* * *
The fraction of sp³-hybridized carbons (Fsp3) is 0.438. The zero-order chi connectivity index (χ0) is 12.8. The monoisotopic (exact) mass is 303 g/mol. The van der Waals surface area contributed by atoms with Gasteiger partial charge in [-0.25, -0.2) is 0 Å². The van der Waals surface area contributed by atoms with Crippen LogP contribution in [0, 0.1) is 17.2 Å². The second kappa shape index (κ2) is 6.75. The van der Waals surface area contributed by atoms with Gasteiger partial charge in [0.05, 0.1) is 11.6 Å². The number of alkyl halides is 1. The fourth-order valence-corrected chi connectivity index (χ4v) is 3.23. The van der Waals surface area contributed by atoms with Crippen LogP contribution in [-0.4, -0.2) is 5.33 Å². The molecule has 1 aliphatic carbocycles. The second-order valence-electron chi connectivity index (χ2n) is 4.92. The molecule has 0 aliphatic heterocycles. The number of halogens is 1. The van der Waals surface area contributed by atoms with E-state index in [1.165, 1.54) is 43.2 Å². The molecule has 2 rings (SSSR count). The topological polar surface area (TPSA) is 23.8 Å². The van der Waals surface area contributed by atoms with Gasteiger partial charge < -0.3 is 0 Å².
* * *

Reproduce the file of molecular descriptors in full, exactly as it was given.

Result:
The fraction of sp³-hybridized carbons (Fsp3) is 0.438. The zero-order chi connectivity index (χ0) is 12.8. The monoisotopic (exact) mass is 303 g/mol. The van der Waals surface area contributed by atoms with Gasteiger partial charge in [-0.25, -0.2) is 0 Å². The van der Waals surface area contributed by atoms with Crippen LogP contribution in [0, 0.1) is 17.2 Å². The second kappa shape index (κ2) is 6.75. The van der Waals surface area contributed by atoms with Gasteiger partial charge in [0.05, 0.1) is 11.6 Å². The number of alkyl halides is 1. The fourth-order valence-corrected chi connectivity index (χ4v) is 3.23. The van der Waals surface area contributed by atoms with Crippen LogP contribution in [-0.4, -0.2) is 5.33 Å². The molecule has 1 aliphatic carbocycles. The second-order valence-electron chi connectivity index (χ2n) is 4.92. The molecule has 0 aliphatic heterocycles. The number of halogens is 1. The van der Waals surface area contributed by atoms with E-state index in [1.165, 1.54) is 43.2 Å². The molecule has 2 rings (SSSR count). The topological polar surface area (TPSA) is 23.8 Å². The van der Waals surface area contributed by atoms with Gasteiger partial charge < -0.3 is 0 Å².